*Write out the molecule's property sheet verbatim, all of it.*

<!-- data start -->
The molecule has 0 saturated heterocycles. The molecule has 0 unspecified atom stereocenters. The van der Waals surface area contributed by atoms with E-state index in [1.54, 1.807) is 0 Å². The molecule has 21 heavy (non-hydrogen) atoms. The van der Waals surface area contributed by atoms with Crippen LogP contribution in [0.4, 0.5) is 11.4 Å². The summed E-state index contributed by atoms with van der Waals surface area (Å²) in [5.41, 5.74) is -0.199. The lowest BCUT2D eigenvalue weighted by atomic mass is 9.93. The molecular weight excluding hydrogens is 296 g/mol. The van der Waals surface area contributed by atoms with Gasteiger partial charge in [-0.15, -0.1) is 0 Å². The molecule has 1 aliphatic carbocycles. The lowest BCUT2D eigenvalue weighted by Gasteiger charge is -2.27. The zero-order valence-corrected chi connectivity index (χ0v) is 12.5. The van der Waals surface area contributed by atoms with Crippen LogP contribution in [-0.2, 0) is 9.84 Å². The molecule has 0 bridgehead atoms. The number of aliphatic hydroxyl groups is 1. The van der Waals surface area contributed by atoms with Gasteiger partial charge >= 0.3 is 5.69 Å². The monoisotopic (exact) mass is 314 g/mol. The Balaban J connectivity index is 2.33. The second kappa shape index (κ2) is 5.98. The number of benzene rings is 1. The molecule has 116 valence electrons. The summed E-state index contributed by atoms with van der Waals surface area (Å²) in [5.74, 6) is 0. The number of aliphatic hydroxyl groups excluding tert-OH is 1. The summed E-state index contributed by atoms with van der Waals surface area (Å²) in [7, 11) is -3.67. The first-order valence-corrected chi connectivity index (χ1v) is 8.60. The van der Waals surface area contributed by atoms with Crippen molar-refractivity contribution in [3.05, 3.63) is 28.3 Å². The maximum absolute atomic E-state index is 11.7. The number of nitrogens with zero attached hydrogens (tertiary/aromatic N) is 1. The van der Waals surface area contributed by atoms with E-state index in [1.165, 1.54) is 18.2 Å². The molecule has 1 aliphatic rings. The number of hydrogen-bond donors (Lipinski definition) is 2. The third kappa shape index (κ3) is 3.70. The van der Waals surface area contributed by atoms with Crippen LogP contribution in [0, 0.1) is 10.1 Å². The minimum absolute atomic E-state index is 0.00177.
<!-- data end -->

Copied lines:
The molecule has 0 saturated heterocycles. The molecule has 0 unspecified atom stereocenters. The van der Waals surface area contributed by atoms with E-state index in [1.54, 1.807) is 0 Å². The molecule has 21 heavy (non-hydrogen) atoms. The van der Waals surface area contributed by atoms with Crippen LogP contribution in [0.4, 0.5) is 11.4 Å². The summed E-state index contributed by atoms with van der Waals surface area (Å²) in [5.41, 5.74) is -0.199. The lowest BCUT2D eigenvalue weighted by atomic mass is 9.93. The molecular weight excluding hydrogens is 296 g/mol. The van der Waals surface area contributed by atoms with Gasteiger partial charge in [-0.15, -0.1) is 0 Å². The molecule has 1 aliphatic carbocycles. The lowest BCUT2D eigenvalue weighted by Gasteiger charge is -2.27. The zero-order valence-corrected chi connectivity index (χ0v) is 12.5. The van der Waals surface area contributed by atoms with Crippen LogP contribution in [-0.2, 0) is 9.84 Å². The molecule has 0 bridgehead atoms. The number of aliphatic hydroxyl groups is 1. The van der Waals surface area contributed by atoms with Gasteiger partial charge >= 0.3 is 5.69 Å². The monoisotopic (exact) mass is 314 g/mol. The Balaban J connectivity index is 2.33. The second kappa shape index (κ2) is 5.98. The number of benzene rings is 1. The molecule has 116 valence electrons. The summed E-state index contributed by atoms with van der Waals surface area (Å²) in [5.74, 6) is 0. The number of aliphatic hydroxyl groups excluding tert-OH is 1. The summed E-state index contributed by atoms with van der Waals surface area (Å²) in [7, 11) is -3.67. The first-order valence-corrected chi connectivity index (χ1v) is 8.60. The van der Waals surface area contributed by atoms with Crippen molar-refractivity contribution in [3.05, 3.63) is 28.3 Å². The maximum absolute atomic E-state index is 11.7. The number of nitrogens with zero attached hydrogens (tertiary/aromatic N) is 1. The van der Waals surface area contributed by atoms with E-state index in [1.165, 1.54) is 18.2 Å². The molecule has 1 aliphatic rings. The number of hydrogen-bond donors (Lipinski definition) is 2. The third kappa shape index (κ3) is 3.70. The van der Waals surface area contributed by atoms with Crippen LogP contribution in [0, 0.1) is 10.1 Å². The minimum absolute atomic E-state index is 0.00177.